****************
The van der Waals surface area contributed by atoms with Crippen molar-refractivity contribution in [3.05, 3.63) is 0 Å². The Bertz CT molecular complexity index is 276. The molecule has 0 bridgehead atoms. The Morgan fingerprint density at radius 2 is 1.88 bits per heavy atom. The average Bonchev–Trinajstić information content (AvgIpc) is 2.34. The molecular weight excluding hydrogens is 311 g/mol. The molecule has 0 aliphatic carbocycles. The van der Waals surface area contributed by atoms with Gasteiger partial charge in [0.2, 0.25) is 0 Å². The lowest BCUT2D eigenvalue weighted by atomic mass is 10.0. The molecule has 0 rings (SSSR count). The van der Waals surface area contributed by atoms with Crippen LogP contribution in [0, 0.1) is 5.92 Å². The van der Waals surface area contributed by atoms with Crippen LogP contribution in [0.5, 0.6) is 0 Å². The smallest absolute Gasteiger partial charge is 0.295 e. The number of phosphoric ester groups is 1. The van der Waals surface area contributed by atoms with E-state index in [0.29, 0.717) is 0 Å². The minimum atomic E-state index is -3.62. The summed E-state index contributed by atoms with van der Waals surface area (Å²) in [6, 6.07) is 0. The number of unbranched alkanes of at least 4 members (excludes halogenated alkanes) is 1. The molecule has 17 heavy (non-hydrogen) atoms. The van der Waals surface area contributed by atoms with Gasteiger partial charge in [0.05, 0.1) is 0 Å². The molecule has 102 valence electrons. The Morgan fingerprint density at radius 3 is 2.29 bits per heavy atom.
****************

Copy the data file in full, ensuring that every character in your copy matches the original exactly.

The van der Waals surface area contributed by atoms with Crippen molar-refractivity contribution in [3.05, 3.63) is 0 Å². The Bertz CT molecular complexity index is 276. The molecule has 0 bridgehead atoms. The Morgan fingerprint density at radius 2 is 1.88 bits per heavy atom. The average Bonchev–Trinajstić information content (AvgIpc) is 2.34. The molecular weight excluding hydrogens is 311 g/mol. The molecule has 0 aliphatic carbocycles. The van der Waals surface area contributed by atoms with Gasteiger partial charge in [0.2, 0.25) is 0 Å². The lowest BCUT2D eigenvalue weighted by atomic mass is 10.0. The molecule has 0 rings (SSSR count). The van der Waals surface area contributed by atoms with Crippen LogP contribution in [0, 0.1) is 5.92 Å². The van der Waals surface area contributed by atoms with Crippen LogP contribution in [0.5, 0.6) is 0 Å². The smallest absolute Gasteiger partial charge is 0.295 e. The number of phosphoric ester groups is 1. The van der Waals surface area contributed by atoms with E-state index in [0.29, 0.717) is 0 Å². The minimum atomic E-state index is -3.62. The summed E-state index contributed by atoms with van der Waals surface area (Å²) in [6, 6.07) is 0. The number of unbranched alkanes of at least 4 members (excludes halogenated alkanes) is 1. The molecule has 17 heavy (non-hydrogen) atoms. The van der Waals surface area contributed by atoms with Gasteiger partial charge in [0.05, 0.1) is 0 Å². The molecule has 102 valence electrons. The Morgan fingerprint density at radius 3 is 2.29 bits per heavy atom.